"Generation X and Y have described the downtown core proper as being 'my father's and grandfather's downtown core,' " Mr. Hitchcox says. "The larger, more sophisticated companies that are looking for new premises today believe that attraction and retention is the number one concern in the real estate decision."

Employees want to work for companies whose values mirror their own on issues of corporate responsibility and sustainability, Mr. Hitchcox says. And many people who live downtown want to walk or bike to work.

Both Mr. Emory and Mr. Sweeny say the neighbourhoods on either side of the traditional financial district could benefit from an increase in density.

Allied owns 58 downtown buildings. While their total leaseable space is 3 million square feet, the properties are actually zoned for a maximum of 6 million square feet.

In theory, that means Allied could double the size of its portfolio on its existing land base. But that's not an option, Mr. Emory insists, because Allied isn't going to start knocking down historic buildings and putting up new towers that would flood the market with office space. Allied wants to increase density responsibly, and QRC West is the first step in that direction, Mr. Emory says.

Mr. Sweeny says the area just west of downtown, due to the abundance of shorter buildings and ground-level parking lots, is much less dense than the downtown core, with its many tall office buildings.

"In my opinion, you must find ways to get the overall density of the neighbourhood up to six or seven times," Mr. Sweeny explains. "Density gives you intensity: It's an urban versus a suburban situation. It gives you more people living there, a greater chance to attract large companies or many smaller ones, and intensity is what drives retail."

A true mixed-use neighbourhood is where the long-term value lies for a city like Toronto, he says. "That's why Paris is valuable."

Mr. Sweeny says the best thing about building on old bones like the Weston bakery is that Toronto preserves what's left of its downtown industrial heritage. "What better way to hold onto these historic buildings? This sends a message to the development community: There are other ways to do it. … You don't need to start the bulldozer."

Toronto has the potential to take the lead in saving great old buildings by building state-of-the-art ones above them, Mr. Sweeny says. "The wonderful thing is you embrace your past and embrace the future."

QRC West features

- Designed to LEED Gold New Construction standards.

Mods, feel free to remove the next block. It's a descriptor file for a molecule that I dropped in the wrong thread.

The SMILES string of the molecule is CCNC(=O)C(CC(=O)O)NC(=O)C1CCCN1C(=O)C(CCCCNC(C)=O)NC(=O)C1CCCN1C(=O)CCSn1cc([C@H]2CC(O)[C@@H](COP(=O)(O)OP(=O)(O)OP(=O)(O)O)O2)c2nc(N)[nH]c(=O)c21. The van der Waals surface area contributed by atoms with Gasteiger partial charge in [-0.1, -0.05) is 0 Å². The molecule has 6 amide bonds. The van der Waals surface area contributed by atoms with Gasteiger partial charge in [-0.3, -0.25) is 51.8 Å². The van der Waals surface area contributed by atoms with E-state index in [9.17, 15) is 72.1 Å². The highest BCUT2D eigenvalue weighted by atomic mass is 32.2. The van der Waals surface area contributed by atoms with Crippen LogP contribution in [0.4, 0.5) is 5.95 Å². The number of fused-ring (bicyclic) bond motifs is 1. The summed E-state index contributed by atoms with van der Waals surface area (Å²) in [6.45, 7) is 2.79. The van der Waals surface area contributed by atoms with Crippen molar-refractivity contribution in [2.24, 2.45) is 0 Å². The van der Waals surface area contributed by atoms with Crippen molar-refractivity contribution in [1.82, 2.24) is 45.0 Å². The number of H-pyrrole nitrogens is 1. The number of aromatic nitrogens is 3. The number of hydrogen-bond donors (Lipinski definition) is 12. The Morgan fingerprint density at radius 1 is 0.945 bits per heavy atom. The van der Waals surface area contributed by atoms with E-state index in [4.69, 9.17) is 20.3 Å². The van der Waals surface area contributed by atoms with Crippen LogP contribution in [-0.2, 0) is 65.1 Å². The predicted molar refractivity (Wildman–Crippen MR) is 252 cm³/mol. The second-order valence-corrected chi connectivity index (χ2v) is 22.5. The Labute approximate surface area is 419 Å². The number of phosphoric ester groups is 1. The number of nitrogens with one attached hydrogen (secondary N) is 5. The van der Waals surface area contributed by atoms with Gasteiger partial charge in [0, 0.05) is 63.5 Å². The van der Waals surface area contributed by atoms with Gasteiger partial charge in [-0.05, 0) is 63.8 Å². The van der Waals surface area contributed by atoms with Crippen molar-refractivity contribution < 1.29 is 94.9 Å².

- A 46-centimetre raised floor housing air distribution, voice, data and power cabling systems.

- Fully operable windows that can be opened to flush out stale air every night.

- 3.3-metre, floor-to-ceiling windows.

- A 21-metre-high lobby/atrium.

- An automated daylight-harvesting and glare-control system with external solar shades and internal automated blinds and light shelves.

- The first and second phases would add a combined 372,000 square feet of leasable space to the market. Of that, the new tower represents 252,000 square feet of office space, and the old Weston building 24,700 square feet.

A story of Two Kings

Twenty years ago, when a client of architect Dermot Sweeny hoped to convert an old industrial building to lofts, naysayers warned that Toronto's downtown industrial lands were "sacrosanct" and would never be rezoned for residential and commercial use.

It took a few years, but in the mid-1990s, under the leadership of former mayor Barbara Hall, Toronto opened up for redevelopment two neighbourhoods on either side of the downtown core, dubbed the Two Kings.

Allied Properties and other developers started acquiring century-old factory and warehouse buildings - in the King and Parliament Streets area to the east and King Street and Spadina Avenue to the west - and converted them into hip office, condo and retail spaces.

Naming rights

Whoever signs on as the lead tenant at 134 Peter St. will claim the right to an excellent marketing opportunity.

When the tenant's name is erected on the roof, drivers and pedestrians heading west on Richmond Street will get a clear view of the brand because, at a distance, the building appears to be in the dead centre of the road.

That's because Richmond, a one-way street, jogs slightly southwest just at the intersection where the building lies.

The result is that anyone as far away as Jarvis Street, a dozen blocks to the east, will get an unobstructed view of the building and its rooftop sign.